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L'ESCALE Basses-Alpes, France.

A Gallo-Roman settlement (1960-62) in the Le Bourguet quarter of the commune of Escale revealed by building excavations. On the left bank of the Durance at a point where the river narrows and can be forded, the settlement was a crossroads for the route from the Rhône to Italy through Mont-Genèvre and the secondary Riez-Digne-Sisteron route.

The settlement was built on terraces covering ca. 5 ha, from the river up to a hill that was occupied in the Iron Age and the Middle Ages. The city, probably built in the Augustan period (Italic sigillate and La Graufesenque ware), was destroyed in the 3d c., then again inhabited up to the 5th c. The buildings discovered do not indicate a strict city plan: the streets are narrow, the ground plan irregular. The walls are of quarry stones bonded with mortal. Floors of the houses are simple, but painted stuccos and some fragments of marble facing have been found. No complete house plan has been recovered. Many coins were discovered (including one extremely rare denarius of Maximianus Hercules minted in Lyon in 293 for the decennalia of Diocletian), and a few bronze statuettes. A funerary inscription mentioning a sepulcher built at the expense of the public treasury of the Vocontii proves what has long been disputed, that the civitas of Segustero (Sisteron) belonged to the confederation of the Vocontii and that the latter occupied the left bank of the Durance.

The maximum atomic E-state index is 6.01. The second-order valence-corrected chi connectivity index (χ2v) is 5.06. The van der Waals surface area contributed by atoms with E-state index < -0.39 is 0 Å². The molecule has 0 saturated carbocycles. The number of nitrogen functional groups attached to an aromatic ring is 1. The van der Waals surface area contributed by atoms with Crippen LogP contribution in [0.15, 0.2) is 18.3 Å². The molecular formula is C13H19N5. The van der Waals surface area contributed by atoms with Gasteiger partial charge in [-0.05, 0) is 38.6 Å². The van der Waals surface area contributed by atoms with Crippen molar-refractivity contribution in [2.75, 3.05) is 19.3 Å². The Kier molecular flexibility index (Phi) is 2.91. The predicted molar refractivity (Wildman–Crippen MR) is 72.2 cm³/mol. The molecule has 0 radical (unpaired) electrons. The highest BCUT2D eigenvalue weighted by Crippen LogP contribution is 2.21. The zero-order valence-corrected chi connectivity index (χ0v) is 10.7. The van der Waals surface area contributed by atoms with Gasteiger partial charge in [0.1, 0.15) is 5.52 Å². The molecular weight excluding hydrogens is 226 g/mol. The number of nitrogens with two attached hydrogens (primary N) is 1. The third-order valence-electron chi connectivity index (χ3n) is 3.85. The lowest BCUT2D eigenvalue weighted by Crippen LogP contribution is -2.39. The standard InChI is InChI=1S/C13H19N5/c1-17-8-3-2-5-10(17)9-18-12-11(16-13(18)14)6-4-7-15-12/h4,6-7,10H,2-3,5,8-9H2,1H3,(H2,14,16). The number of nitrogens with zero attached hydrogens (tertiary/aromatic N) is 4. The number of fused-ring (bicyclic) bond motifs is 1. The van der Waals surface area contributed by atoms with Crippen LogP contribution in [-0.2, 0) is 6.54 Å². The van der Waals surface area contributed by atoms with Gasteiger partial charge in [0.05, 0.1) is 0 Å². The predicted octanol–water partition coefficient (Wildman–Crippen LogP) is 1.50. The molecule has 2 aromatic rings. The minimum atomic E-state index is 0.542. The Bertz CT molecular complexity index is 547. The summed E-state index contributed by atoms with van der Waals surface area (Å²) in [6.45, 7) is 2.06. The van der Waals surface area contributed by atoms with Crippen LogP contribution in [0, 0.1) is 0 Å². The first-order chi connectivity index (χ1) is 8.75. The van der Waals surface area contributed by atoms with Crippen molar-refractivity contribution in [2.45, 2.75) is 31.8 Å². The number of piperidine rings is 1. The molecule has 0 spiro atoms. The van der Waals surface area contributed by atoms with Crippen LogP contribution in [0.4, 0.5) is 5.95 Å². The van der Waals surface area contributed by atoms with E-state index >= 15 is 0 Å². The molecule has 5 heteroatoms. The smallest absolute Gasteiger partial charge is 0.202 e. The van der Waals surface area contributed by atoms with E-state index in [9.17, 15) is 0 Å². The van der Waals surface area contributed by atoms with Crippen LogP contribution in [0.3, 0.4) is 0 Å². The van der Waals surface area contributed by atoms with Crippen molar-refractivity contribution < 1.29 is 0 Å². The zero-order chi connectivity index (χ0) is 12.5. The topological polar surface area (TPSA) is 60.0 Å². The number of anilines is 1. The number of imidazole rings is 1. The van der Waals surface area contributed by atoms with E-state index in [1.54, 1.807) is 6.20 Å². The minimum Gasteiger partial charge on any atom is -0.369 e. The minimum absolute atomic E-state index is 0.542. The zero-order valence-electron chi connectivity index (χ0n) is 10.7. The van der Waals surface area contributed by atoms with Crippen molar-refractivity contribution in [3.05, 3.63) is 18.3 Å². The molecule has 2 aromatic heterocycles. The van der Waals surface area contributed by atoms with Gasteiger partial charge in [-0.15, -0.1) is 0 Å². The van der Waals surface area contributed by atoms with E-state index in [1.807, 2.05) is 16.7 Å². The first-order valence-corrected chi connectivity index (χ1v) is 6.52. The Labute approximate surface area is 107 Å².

BIBLIOGRAPHY

“Informations,” Gallia 20 (1962) 657f; 22 (1964) 550-51; 25 (1966) 393.

C. GOUDINEAU

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